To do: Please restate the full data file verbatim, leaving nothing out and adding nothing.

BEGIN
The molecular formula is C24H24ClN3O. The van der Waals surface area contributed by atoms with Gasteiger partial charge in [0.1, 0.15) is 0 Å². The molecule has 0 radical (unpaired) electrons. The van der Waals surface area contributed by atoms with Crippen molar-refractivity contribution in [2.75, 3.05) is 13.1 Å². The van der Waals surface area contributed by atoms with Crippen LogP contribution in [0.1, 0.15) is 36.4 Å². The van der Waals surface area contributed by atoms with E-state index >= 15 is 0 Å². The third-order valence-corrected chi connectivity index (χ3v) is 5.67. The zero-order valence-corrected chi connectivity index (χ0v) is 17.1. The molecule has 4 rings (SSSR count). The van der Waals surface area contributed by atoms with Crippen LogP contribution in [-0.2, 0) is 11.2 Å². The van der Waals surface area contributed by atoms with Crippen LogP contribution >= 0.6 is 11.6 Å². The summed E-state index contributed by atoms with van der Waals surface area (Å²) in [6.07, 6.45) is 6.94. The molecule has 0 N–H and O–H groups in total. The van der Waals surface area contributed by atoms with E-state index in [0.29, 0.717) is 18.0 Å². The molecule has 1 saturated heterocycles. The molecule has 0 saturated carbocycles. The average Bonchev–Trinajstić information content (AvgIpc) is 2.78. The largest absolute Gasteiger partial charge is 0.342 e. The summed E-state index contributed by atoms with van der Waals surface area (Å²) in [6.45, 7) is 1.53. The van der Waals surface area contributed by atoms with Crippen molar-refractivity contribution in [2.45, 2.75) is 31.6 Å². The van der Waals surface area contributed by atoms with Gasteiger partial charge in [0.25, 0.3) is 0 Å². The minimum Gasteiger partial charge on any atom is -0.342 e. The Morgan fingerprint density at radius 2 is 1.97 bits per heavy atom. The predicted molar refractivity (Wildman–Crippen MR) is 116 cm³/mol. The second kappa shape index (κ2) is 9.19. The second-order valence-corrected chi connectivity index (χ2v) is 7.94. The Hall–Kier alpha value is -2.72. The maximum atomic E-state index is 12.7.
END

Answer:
The molecular formula is C24H24ClN3O. The van der Waals surface area contributed by atoms with Gasteiger partial charge in [0.1, 0.15) is 0 Å². The molecule has 0 radical (unpaired) electrons. The van der Waals surface area contributed by atoms with Crippen molar-refractivity contribution in [2.75, 3.05) is 13.1 Å². The van der Waals surface area contributed by atoms with Crippen LogP contribution in [0.1, 0.15) is 36.4 Å². The van der Waals surface area contributed by atoms with E-state index >= 15 is 0 Å². The third-order valence-corrected chi connectivity index (χ3v) is 5.67. The zero-order valence-corrected chi connectivity index (χ0v) is 17.1. The molecule has 4 rings (SSSR count). The van der Waals surface area contributed by atoms with Crippen LogP contribution in [-0.2, 0) is 11.2 Å². The van der Waals surface area contributed by atoms with Crippen LogP contribution >= 0.6 is 11.6 Å². The summed E-state index contributed by atoms with van der Waals surface area (Å²) in [6.07, 6.45) is 6.94. The molecule has 0 N–H and O–H groups in total. The van der Waals surface area contributed by atoms with E-state index in [0.29, 0.717) is 18.0 Å². The molecule has 1 saturated heterocycles. The molecule has 0 saturated carbocycles. The average Bonchev–Trinajstić information content (AvgIpc) is 2.78. The largest absolute Gasteiger partial charge is 0.342 e. The summed E-state index contributed by atoms with van der Waals surface area (Å²) in [6.45, 7) is 1.53. The van der Waals surface area contributed by atoms with Crippen molar-refractivity contribution in [2.45, 2.75) is 31.6 Å². The van der Waals surface area contributed by atoms with Gasteiger partial charge in [0.25, 0.3) is 0 Å². The minimum Gasteiger partial charge on any atom is -0.342 e. The Morgan fingerprint density at radius 2 is 1.97 bits per heavy atom. The predicted molar refractivity (Wildman–Crippen MR) is 116 cm³/mol. The second kappa shape index (κ2) is 9.19. The second-order valence-corrected chi connectivity index (χ2v) is 7.94. The Hall–Kier alpha value is -2.72. The maximum atomic E-state index is 12.7.